A friend of my dad's has one, and has been looking for a slug barrel for it. The issue is, he was recently told by someone else that they were known for cracking the receiver or stock with slug barrels. Is this true, or did he maybe misunderstand a warning that they sometimes crack the forearm if there's not enough clearance for all those moving parts?
Also, I found two slug barrels for sale today, both for the light twelve version. If his gun isn't a light, can he still use the barrel if he changes the forearm, like with the 11-87 light contour, or does he have to get a correct-for-receiver barrel?
"told by someone else that they were known for cracking the receiver or stock with slug barrels" B.S.
The only difference between the "light twelve" barrel is the ring that goes around the magazine tube has two holes drilled through it to make the barrel lighter. I'm not sure, but the barrel may also be thinner that a regular weight barrel, neither will effect longevity or cause damage to the receiver. It only saves some weight.
As on all A-5, Remington 11, Savage 720's keep the magazine tube endcap tight and you won't have to worry about the forend spliting.
Most shotguns of this type with broken stocks that I have seen are due to being worn out.
A few pointers on the Auto-5:
The barrel contour can vary over the production run of various barrels and between versions. A slug barrel contour will vary slightly from a smooth bore contour. The fore end may require it to be fitted. You can tell with the barrel at rest when it will be in the foward most position. I like to see about 1/32" clearance between the barrel and fore end.
A true light barrel is as described, it will have a barrel lug with the two lightning holes, but this usually only applies up to 1958 when the magnum 12 (3") was introduced. Prior to 1958 they have a standard weight and a light weight 12 (2 3/4") designated by a M or G prefix to the serial number. A 2 3/4" barrel will only work on a 2 3/4" receiver and the same with the 3" barrel. The extractors are located differently, the recoil springs are different, fore ends are different and the barrel extensions prevent the two from being swapped.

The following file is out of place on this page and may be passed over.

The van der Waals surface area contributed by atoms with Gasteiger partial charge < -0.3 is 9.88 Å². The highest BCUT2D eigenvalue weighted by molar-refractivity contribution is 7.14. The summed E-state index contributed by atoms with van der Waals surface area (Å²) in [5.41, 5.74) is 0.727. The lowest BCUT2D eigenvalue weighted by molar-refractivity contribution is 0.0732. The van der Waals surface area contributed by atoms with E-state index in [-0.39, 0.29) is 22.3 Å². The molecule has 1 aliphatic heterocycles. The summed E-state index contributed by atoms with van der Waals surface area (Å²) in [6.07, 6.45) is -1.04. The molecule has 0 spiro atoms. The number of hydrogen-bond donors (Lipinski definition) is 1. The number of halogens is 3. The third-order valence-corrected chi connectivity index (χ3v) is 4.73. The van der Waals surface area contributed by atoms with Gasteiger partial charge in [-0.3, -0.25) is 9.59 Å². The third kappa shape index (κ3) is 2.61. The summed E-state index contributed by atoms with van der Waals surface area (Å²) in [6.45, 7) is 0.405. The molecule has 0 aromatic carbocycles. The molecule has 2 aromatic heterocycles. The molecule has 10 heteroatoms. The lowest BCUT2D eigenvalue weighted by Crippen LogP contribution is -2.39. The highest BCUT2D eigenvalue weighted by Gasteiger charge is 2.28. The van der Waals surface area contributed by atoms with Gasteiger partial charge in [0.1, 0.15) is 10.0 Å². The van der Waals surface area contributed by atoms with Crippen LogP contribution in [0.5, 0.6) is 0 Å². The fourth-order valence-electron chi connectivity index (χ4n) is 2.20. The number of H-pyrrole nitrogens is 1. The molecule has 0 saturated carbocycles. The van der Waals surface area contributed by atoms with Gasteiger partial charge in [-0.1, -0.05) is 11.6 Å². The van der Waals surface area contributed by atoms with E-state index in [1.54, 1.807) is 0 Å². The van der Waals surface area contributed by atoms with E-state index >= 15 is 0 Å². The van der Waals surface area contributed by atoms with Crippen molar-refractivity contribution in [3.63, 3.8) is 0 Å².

A slug barrel will not be any harder on the fore end than a smooth bore, the two leading issues that cause cracking are a loose fore end or improperly set up friction pieces. Maintain these two aspects and you will have little if any trouble with the gun.
I don't know about the newer guns but the old ones have lots of serial numbered parts. Mine even has the serial numbers inside the forend and the buttstock, so you know if your parts are original or replacements as most folks won't notice or bother to restamp a replacement.
Heck, mine even has the serial numbers on internal parts and even the screws that hold the darn thing together (some of those are only the last four digits of the serial number but still, lots of time/effort went into building these guns right;)